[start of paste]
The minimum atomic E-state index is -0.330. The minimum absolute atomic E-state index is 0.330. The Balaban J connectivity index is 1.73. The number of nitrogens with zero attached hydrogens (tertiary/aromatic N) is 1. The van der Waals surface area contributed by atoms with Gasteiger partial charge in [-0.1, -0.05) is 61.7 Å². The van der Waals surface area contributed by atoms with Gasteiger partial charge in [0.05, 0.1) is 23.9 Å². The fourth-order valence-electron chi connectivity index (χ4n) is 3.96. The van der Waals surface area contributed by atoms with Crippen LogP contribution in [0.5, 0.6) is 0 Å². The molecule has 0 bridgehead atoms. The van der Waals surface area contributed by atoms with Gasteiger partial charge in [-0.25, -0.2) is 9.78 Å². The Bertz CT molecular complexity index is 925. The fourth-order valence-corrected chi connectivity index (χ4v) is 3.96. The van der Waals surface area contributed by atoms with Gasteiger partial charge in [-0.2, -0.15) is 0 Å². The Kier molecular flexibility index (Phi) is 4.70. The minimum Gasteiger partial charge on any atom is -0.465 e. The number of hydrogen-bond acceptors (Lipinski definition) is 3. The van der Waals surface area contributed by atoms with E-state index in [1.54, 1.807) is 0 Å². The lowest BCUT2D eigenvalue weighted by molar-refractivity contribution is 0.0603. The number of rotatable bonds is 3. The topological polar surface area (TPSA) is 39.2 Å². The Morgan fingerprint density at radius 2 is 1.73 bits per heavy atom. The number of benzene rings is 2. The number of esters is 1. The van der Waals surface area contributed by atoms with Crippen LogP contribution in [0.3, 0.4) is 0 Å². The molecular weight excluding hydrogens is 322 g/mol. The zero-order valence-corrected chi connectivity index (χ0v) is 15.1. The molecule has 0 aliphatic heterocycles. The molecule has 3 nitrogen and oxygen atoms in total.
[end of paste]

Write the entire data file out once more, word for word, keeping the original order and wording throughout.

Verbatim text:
The minimum atomic E-state index is -0.330. The minimum absolute atomic E-state index is 0.330. The Balaban J connectivity index is 1.73. The number of nitrogens with zero attached hydrogens (tertiary/aromatic N) is 1. The van der Waals surface area contributed by atoms with Gasteiger partial charge in [-0.1, -0.05) is 61.7 Å². The van der Waals surface area contributed by atoms with Gasteiger partial charge in [0.05, 0.1) is 23.9 Å². The fourth-order valence-electron chi connectivity index (χ4n) is 3.96. The van der Waals surface area contributed by atoms with Crippen LogP contribution in [0.5, 0.6) is 0 Å². The molecule has 0 bridgehead atoms. The van der Waals surface area contributed by atoms with Gasteiger partial charge in [-0.25, -0.2) is 9.78 Å². The Bertz CT molecular complexity index is 925. The fourth-order valence-corrected chi connectivity index (χ4v) is 3.96. The van der Waals surface area contributed by atoms with Gasteiger partial charge in [-0.2, -0.15) is 0 Å². The Kier molecular flexibility index (Phi) is 4.70. The minimum Gasteiger partial charge on any atom is -0.465 e. The number of hydrogen-bond acceptors (Lipinski definition) is 3. The van der Waals surface area contributed by atoms with E-state index in [1.54, 1.807) is 0 Å². The lowest BCUT2D eigenvalue weighted by molar-refractivity contribution is 0.0603. The number of rotatable bonds is 3. The topological polar surface area (TPSA) is 39.2 Å². The Morgan fingerprint density at radius 2 is 1.73 bits per heavy atom. The number of benzene rings is 2. The number of esters is 1. The van der Waals surface area contributed by atoms with Crippen LogP contribution in [0.3, 0.4) is 0 Å². The molecular weight excluding hydrogens is 322 g/mol. The zero-order valence-corrected chi connectivity index (χ0v) is 15.1. The molecule has 0 aliphatic heterocycles. The molecule has 3 nitrogen and oxygen atoms in total.